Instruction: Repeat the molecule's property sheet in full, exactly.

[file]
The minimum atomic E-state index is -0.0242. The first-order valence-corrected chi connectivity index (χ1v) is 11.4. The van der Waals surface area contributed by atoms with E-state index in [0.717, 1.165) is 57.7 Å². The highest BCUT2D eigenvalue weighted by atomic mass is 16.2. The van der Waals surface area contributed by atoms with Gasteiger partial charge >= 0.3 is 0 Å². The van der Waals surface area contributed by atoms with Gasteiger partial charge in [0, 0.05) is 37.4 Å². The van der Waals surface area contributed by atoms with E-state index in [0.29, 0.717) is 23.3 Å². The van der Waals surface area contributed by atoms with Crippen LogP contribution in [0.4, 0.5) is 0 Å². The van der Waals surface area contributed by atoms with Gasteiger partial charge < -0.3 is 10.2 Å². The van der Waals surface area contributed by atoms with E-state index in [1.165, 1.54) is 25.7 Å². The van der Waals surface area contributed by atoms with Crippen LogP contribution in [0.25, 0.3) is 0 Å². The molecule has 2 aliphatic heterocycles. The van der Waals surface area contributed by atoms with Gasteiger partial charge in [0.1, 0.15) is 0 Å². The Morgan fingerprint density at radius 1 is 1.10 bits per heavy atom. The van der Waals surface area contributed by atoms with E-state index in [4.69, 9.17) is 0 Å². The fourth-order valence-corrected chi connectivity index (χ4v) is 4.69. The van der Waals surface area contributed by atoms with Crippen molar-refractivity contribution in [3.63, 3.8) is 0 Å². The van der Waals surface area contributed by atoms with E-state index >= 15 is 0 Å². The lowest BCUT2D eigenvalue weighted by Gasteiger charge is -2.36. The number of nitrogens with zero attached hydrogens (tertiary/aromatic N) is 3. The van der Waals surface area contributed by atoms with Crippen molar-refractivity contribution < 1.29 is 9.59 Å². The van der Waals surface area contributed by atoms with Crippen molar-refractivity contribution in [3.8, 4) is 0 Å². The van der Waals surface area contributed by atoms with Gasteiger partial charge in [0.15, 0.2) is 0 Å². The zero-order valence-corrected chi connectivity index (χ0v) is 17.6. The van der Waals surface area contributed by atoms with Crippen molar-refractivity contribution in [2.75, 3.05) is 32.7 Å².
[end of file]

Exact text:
The minimum atomic E-state index is -0.0242. The first-order valence-corrected chi connectivity index (χ1v) is 11.4. The van der Waals surface area contributed by atoms with E-state index in [0.717, 1.165) is 57.7 Å². The highest BCUT2D eigenvalue weighted by atomic mass is 16.2. The van der Waals surface area contributed by atoms with Gasteiger partial charge >= 0.3 is 0 Å². The van der Waals surface area contributed by atoms with Gasteiger partial charge in [0, 0.05) is 37.4 Å². The van der Waals surface area contributed by atoms with E-state index in [0.29, 0.717) is 23.3 Å². The van der Waals surface area contributed by atoms with Crippen LogP contribution in [0.4, 0.5) is 0 Å². The van der Waals surface area contributed by atoms with Gasteiger partial charge < -0.3 is 10.2 Å². The van der Waals surface area contributed by atoms with E-state index in [1.165, 1.54) is 25.7 Å². The van der Waals surface area contributed by atoms with Crippen LogP contribution in [0.25, 0.3) is 0 Å². The molecule has 2 aliphatic heterocycles. The van der Waals surface area contributed by atoms with Gasteiger partial charge in [0.1, 0.15) is 0 Å². The Morgan fingerprint density at radius 1 is 1.10 bits per heavy atom. The van der Waals surface area contributed by atoms with E-state index in [4.69, 9.17) is 0 Å². The fourth-order valence-corrected chi connectivity index (χ4v) is 4.69. The van der Waals surface area contributed by atoms with Crippen molar-refractivity contribution in [3.63, 3.8) is 0 Å². The van der Waals surface area contributed by atoms with E-state index >= 15 is 0 Å². The lowest BCUT2D eigenvalue weighted by Gasteiger charge is -2.36. The number of nitrogens with zero attached hydrogens (tertiary/aromatic N) is 3. The van der Waals surface area contributed by atoms with Crippen molar-refractivity contribution < 1.29 is 9.59 Å². The van der Waals surface area contributed by atoms with Crippen molar-refractivity contribution in [3.8, 4) is 0 Å². The van der Waals surface area contributed by atoms with Gasteiger partial charge in [0.15, 0.2) is 0 Å². The zero-order valence-corrected chi connectivity index (χ0v) is 17.6. The van der Waals surface area contributed by atoms with Crippen molar-refractivity contribution in [2.75, 3.05) is 32.7 Å².